What is the Issue?
For there to be a fair redundancy dismissal, an employer must show that it has offered suitable alternative vacancies to otherwise redundant employees. Employers do not have to create vacancies or conduct an absolute search. But they must conduct a reasonable search for vacancies to offer otherwise redundant employees. Many employers give a list of vacancies within their business to the employees provisionally selected for redundancy and invite them to respond by demonstrating their interest. If an employee fails to do so, then employers normally proceed on the assumption that the employee is not interested in any of those roles.
How have the rules changed?
Case law has already established that employers must give sufficient information to otherwise redundant employees about job vacancies. But the general assumption has been that, if employees express no interest, employers need to do no more.
The recent case of Fisher v Hoopoe Finance Ltd has shown that the law had moved on. It is now essential that, when an employer asks an employee to demonstrate an interest in a vacancy, it must give sufficient information to that employee at the time of making that vacancy list available – in particular, information about pay and benefits etc. If this is not done, the employee cannot make an informed choice. Employers cannot assume, from an employee’s silence, that he is not interested in a job on the vacancy list, where these details about the job are not provided. However the EAT said that a failure by an employee to show an interest in a vacancy could be taken into account when calculating the unfair dismissal compensatory award.
What should employers do?
It is now clear that, when notifying otherwise redundant employees of suitable alternative vacancies, employers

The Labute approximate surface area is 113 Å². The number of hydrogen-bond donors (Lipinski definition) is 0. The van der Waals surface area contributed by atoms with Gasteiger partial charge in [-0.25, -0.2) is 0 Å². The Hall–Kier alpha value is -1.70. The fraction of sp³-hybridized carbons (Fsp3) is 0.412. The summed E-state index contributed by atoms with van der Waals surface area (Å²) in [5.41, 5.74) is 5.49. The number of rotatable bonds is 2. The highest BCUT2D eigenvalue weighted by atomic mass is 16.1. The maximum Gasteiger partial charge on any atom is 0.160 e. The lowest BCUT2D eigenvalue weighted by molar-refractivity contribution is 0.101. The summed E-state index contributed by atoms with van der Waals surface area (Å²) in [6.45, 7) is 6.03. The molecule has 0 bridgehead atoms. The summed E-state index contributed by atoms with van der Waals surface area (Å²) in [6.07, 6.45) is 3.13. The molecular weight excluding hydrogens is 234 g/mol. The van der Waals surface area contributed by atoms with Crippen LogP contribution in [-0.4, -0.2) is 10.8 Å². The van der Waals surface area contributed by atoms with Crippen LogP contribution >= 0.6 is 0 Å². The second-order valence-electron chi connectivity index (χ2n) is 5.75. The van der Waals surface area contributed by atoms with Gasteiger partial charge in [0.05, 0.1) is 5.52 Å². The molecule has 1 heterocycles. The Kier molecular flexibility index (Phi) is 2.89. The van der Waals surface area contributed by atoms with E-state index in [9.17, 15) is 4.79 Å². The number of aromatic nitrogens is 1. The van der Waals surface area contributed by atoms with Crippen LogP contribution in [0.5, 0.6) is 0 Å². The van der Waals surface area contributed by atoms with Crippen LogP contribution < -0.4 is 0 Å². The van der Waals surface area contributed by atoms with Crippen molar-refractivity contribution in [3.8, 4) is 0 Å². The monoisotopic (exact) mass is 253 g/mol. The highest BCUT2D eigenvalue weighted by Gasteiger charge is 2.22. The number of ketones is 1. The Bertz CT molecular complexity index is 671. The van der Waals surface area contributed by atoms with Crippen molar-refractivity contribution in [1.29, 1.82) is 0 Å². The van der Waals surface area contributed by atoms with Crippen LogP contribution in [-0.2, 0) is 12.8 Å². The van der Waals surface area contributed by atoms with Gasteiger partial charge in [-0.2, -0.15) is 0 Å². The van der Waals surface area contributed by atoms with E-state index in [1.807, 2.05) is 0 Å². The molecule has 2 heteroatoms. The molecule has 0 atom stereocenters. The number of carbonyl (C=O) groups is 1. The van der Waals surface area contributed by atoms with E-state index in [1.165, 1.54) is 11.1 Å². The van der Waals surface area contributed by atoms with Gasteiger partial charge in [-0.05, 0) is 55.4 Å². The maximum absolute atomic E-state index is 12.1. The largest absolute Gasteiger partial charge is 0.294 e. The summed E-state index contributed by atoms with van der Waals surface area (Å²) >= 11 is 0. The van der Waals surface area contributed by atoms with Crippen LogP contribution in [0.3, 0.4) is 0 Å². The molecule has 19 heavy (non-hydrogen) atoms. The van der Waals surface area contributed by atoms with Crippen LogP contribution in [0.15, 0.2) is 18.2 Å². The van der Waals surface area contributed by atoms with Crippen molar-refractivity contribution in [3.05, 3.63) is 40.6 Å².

Provide a comprehensive list of the vacancies within the business;
Attach job descriptions (or at least sufficient job summaries) and the details of the remuneration package;
Where the employees are invited to job search via the employer’s intranet, there can be links to those details. However, some employers may have concerns about remuneration package details being available on their intranet. Instead, they could provide a filtering mechanism so that only those people on the potentially redundant list have access for a temporary period. Alternatively, employers could clearly indicate on both the covering letter to the redundant employees (and also on the list of vacancies) that, if employees are interested in any of the jobs, they must notify the HR department expressing an interest and remuneration details will be provided. The document should also state that failure to do this will be treated as meaning that the employee is not interested. In addition, reference should be made to where the details of the jobs and remuneration package can be found.
Employers have quite a lot of flexibility in when and how job vacancy details are provided. But, in the final analysis, when being asked to indicate whether they are interested in a potential vacancy, employees must be given sufficient information (including the details of remuneration package) to enable them to make an informed choice. Failure to do this runs a risk of finding an unfair dismissal because, at the Tribunal, the employee will assert that he did not have enough information to do so.
Employers might consider it prudent to have a backstop process under which employees, who have not responded to the list of vacancies, are chased up and their written confirmation obtained that they aren’t interested in any of the vacancies. In that chase up process, HR can ask the employees if they need any further details, such as about the remuneration package.